How To Have A Constant Supply Of Vegetables

Have you ever found yourself with way too much of a vegetable when the time comes that it’s ready to harvest? It’s certainly happened to me – I’ve had to give vegetables to everyone I can find to get rid of them.

The problem is the way most people plant their garden – a row of one vegetable, another row of a second one and so on.

The more effective way to plant that will give you a steady supply of vegetables over a longer season is called succession planting.

Basically, instead of a single row of each vegetable split a single row into multiple vegetables. So one row might have 3 or 4 sections, each with its own seeds planted.

Then two weeks later, plant the same group in the second row. Two weeks later, do it again in the third row.

This way, each row will be ready to harvest two weeks after the previous one, giving you a fresh supply for longer, and keeping you from having to find ways to get rid of all the extras.


National Mailorder Gardening Month

Did you know we’re already halfway through National Mailorder Gardening Month???

Yes, January is officially Mailorder Gardening Month, made so by the National Mailorder Gardening Association. And to think I almost missed it…

Better get out those catalogs and start ordering!


Garden Planning 101 – Preparing The Soil

When you’re planning your vegetable garden, one of the things to consider is what’s on the ground where you want to plant? If it’s bare soil, you’re halfway there, but it’s more likely lawn if you haven’t planted a garden before.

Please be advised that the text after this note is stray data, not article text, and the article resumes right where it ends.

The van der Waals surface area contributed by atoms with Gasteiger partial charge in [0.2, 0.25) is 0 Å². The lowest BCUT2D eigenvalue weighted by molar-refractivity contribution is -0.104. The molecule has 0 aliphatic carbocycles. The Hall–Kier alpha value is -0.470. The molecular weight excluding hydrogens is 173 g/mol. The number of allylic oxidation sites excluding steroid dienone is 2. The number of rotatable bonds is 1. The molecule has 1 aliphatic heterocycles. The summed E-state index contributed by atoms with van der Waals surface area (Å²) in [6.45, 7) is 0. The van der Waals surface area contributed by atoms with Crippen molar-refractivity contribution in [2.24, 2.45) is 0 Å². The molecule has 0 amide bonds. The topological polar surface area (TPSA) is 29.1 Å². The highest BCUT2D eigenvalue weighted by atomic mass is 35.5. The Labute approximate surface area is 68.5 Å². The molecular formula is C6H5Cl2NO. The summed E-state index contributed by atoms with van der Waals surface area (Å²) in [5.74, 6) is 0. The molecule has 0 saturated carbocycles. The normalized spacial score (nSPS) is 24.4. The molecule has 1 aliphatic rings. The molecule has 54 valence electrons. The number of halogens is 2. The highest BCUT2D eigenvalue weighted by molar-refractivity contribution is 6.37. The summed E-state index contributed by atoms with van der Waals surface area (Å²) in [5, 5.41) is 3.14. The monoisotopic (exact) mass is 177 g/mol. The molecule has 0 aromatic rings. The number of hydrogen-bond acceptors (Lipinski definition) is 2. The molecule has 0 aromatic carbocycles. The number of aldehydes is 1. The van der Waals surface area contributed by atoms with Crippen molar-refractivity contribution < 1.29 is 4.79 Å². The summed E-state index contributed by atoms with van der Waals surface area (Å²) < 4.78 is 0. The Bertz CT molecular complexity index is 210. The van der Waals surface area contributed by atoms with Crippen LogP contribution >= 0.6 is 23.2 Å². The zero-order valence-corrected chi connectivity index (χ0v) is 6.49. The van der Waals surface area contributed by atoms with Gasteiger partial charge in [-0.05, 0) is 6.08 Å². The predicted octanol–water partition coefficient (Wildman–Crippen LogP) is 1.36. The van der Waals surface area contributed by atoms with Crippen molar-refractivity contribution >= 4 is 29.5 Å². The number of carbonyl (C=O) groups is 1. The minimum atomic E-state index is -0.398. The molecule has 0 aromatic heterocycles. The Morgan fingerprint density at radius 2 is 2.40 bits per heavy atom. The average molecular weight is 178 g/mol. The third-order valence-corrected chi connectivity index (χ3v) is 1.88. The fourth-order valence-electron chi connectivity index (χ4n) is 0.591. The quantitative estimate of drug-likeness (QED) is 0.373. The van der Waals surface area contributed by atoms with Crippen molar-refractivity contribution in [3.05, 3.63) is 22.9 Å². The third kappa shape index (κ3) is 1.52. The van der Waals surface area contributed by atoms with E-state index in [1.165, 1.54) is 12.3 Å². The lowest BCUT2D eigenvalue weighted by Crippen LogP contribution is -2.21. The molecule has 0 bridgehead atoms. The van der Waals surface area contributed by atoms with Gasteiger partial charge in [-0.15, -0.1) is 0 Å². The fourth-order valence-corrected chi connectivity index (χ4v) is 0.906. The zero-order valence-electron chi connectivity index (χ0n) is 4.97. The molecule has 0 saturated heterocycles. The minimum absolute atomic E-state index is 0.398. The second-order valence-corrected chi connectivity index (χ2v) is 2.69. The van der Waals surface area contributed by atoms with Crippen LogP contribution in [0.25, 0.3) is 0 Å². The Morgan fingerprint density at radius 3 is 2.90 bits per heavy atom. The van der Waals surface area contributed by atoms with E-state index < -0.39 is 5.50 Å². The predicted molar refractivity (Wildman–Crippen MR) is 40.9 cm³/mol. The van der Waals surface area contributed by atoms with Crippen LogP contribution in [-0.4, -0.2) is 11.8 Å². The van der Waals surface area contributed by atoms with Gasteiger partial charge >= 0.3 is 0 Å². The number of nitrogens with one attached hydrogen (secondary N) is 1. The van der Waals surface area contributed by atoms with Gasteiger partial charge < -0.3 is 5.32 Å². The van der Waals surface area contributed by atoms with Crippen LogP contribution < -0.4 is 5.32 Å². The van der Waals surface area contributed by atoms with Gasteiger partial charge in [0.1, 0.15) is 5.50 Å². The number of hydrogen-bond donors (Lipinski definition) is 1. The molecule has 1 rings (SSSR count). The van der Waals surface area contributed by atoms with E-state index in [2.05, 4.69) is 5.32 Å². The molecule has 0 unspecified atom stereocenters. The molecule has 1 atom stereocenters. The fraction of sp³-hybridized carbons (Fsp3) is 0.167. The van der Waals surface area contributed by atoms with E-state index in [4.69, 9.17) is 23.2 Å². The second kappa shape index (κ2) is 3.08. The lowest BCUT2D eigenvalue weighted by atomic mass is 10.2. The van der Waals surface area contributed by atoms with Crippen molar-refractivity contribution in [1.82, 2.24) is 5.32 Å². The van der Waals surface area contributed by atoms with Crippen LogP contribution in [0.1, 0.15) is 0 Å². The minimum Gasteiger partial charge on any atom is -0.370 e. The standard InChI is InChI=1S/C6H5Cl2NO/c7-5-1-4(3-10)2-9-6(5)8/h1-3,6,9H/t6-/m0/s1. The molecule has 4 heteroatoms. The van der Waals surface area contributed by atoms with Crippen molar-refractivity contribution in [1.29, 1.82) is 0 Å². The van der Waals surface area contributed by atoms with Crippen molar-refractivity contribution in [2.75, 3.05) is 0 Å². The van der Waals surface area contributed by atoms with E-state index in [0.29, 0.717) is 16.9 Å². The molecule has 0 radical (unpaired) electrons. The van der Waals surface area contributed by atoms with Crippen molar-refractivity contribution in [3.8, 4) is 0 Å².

If you need to get rid of grass for your garden, it’s not a difficult thing to do. For a smaller area, just use a sharp spade to undercut the sod and remove it. For larger areas, a sod-cutting machine is a lot less work.

Trees or shrubs are another story – they can be a lot more difficult to relocate or even to simply remove if you no longer want them. The roots can be far-reaching as well and may interfere with your garden when it comes time to start digging.

When you’re planning the location for your garden, think about how much time and effort you want to put in. If your ideal spot is going to take too much time or work, you might want to think about an alternative.


Garden Planning 101 – Size & Shape

The size of your garden will depend on several things:

  • How many mouths you’re feeding
  • How much time you have to spend in it
  • How enthusiastic you are about gardening

Keep in mind that you shouldn’t be too ambitious, especially if you’re new to vegetable gardening. A garden that’s too big quickly become a chore rather than a fun hobby.

Most average gardens range from 200 to 500 square feet.

Unless your yard requires it, it’s best to avoid flowing, unusual shapes. Stick with squares or rectangle as they allow for more efficient use of space. Plus, they tend to make it easier to reach everything in the garden for maintenance and harvesting once your vegetables get larger.


Garden Planning 101 – Climate

Your climate will have some bearing on how you plan your vegetable garden.

For example, vegetables grow best if they’re protected from strong winds. So if you live in a windy area, plan your garden in a place where there is shelter from wind, such as beside a building or along a fence line.

You also need to make sure that your vegetables will get enough sunlight. This is especially true if you’re having to locate it somewhere to shelter it from the wind.

Vegetables will grow best where they get sun for at least half the day. If your garden is in your backyard and your house throws shade there for most of the day, it’s not going to be the most productive location.

Also keep in mind how the vegetables will affect each other’s sun exposure. If you plant tall vegetables next to short ones, the tall ones are going to throw shade once they get to a certain height.

Ideally, the rows in your garden should be run north and south to minimize the shade from one row to another.